Twenty-five years with Aviva have taken Michael Barber from underwriting novice to reinsurance guru. A dedicated Manchester City follower, he tells us what lies behind his own game plan
When Michael Barber joined Aviva’s Manchester branch in 1987, he could not have foreseen a successful career spanning 25 years with the UK insurance giant.
In 1996, Barber moved to London to join the head office underwriting team, where he performed a number of underwriting roles.
By 2003, Barber’s thirst for a change took him into the reinsurance side of the business, which involved him joining Munich Re’s Global Scholarship programme in Munich.
Upon his return to London, he joined Aviva’s reinsurance team and has never looked back.
Following a promotion to head of reinsurance in 2004 and then to director of reinsurance in 2008, Barber was appointed Aviva’s global reinsurance director within the chief capital officer’s function in February this year.
Q: How would you describe the pricing situation in the reinsurance market – would you say we are in a soft market at the moment?
A: The consensus view from the various 1 January renewal reports is that rates continued to soften in most lines – other than in loss-affected territories – with a surplus of capacity in the market.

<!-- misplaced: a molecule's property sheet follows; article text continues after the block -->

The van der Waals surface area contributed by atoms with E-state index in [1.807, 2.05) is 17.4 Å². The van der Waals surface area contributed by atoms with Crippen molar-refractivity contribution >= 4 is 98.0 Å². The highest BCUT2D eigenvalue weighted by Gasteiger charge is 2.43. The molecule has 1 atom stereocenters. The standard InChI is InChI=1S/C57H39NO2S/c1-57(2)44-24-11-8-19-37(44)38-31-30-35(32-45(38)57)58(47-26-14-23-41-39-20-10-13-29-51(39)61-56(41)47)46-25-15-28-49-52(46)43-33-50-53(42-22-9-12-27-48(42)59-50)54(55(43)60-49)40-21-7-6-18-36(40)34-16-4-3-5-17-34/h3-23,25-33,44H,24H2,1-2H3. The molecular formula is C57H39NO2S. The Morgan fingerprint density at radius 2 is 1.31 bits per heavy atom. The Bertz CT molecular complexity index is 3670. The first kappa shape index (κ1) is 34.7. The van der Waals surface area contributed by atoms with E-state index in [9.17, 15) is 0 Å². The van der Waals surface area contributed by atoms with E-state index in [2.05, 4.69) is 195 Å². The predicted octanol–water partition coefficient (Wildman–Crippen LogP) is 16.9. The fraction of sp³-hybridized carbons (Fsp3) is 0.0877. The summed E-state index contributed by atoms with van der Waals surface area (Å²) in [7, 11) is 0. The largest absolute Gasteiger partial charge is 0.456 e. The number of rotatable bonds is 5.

Q: How do you approach deciding what to buy and structuring your reinsurance programmes?
A: It depends on the class of reinsurance being purchased, but a number of factors are taken into account in the design of our programmes. In respect of our catastrophe protection, which is a capital-driven purchase, we are able to evaluate the cost of reinsurance capital being purchased compared with internal hurdle rates required if we retained that risk and allocated the appropriate capital internally. We also assess the impact on the gross and net risk profile of different reinsurance structures at a territory, regional and group level compared with internal risk appetites. For non-catastrophe protections, it is largely influenced by our risk appetite for earnings volatility at portfolio level, again from a territory, regional and group-wide perspective.